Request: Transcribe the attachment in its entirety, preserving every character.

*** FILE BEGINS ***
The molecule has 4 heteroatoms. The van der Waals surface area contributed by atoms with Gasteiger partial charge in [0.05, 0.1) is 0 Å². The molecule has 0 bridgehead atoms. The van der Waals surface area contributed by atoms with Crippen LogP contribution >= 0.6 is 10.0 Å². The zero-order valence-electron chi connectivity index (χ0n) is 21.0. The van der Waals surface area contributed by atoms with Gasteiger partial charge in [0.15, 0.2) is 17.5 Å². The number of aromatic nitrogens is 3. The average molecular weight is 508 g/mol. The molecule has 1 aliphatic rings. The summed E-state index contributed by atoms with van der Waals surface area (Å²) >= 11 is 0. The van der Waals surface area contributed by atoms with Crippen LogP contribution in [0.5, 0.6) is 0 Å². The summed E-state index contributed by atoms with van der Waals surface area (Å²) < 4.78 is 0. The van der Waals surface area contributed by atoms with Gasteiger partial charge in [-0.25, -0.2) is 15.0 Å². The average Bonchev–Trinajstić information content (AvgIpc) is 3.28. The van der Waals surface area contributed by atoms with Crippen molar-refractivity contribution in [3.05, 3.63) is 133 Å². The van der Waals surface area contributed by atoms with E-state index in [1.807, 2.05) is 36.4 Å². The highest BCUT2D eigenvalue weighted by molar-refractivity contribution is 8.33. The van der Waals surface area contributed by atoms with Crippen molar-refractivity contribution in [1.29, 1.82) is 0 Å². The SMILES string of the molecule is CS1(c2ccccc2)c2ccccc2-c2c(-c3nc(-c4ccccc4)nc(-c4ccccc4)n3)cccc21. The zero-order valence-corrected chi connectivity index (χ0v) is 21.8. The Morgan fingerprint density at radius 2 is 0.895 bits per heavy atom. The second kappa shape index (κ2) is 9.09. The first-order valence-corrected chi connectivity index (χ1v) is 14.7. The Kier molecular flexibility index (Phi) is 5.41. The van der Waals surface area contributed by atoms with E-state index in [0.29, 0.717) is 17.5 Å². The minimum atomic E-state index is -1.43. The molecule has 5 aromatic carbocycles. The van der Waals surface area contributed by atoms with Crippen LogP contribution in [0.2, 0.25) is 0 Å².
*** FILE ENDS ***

The molecule has 4 heteroatoms. The van der Waals surface area contributed by atoms with Gasteiger partial charge in [0.05, 0.1) is 0 Å². The molecule has 0 bridgehead atoms. The van der Waals surface area contributed by atoms with Crippen LogP contribution >= 0.6 is 10.0 Å². The zero-order valence-electron chi connectivity index (χ0n) is 21.0. The van der Waals surface area contributed by atoms with Gasteiger partial charge in [0.15, 0.2) is 17.5 Å². The number of aromatic nitrogens is 3. The average molecular weight is 508 g/mol. The molecule has 1 aliphatic rings. The summed E-state index contributed by atoms with van der Waals surface area (Å²) >= 11 is 0. The van der Waals surface area contributed by atoms with Crippen LogP contribution in [0.5, 0.6) is 0 Å². The summed E-state index contributed by atoms with van der Waals surface area (Å²) < 4.78 is 0. The van der Waals surface area contributed by atoms with Gasteiger partial charge in [-0.25, -0.2) is 15.0 Å². The average Bonchev–Trinajstić information content (AvgIpc) is 3.28. The van der Waals surface area contributed by atoms with Crippen molar-refractivity contribution in [3.05, 3.63) is 133 Å². The van der Waals surface area contributed by atoms with E-state index in [1.807, 2.05) is 36.4 Å². The highest BCUT2D eigenvalue weighted by molar-refractivity contribution is 8.33. The van der Waals surface area contributed by atoms with Crippen molar-refractivity contribution in [1.29, 1.82) is 0 Å². The SMILES string of the molecule is CS1(c2ccccc2)c2ccccc2-c2c(-c3nc(-c4ccccc4)nc(-c4ccccc4)n3)cccc21. The zero-order valence-corrected chi connectivity index (χ0v) is 21.8. The Morgan fingerprint density at radius 2 is 0.895 bits per heavy atom. The second kappa shape index (κ2) is 9.09. The first-order valence-corrected chi connectivity index (χ1v) is 14.7. The Kier molecular flexibility index (Phi) is 5.41. The van der Waals surface area contributed by atoms with E-state index in [0.29, 0.717) is 17.5 Å². The minimum atomic E-state index is -1.43. The molecule has 5 aromatic carbocycles. The van der Waals surface area contributed by atoms with Crippen LogP contribution in [0.2, 0.25) is 0 Å².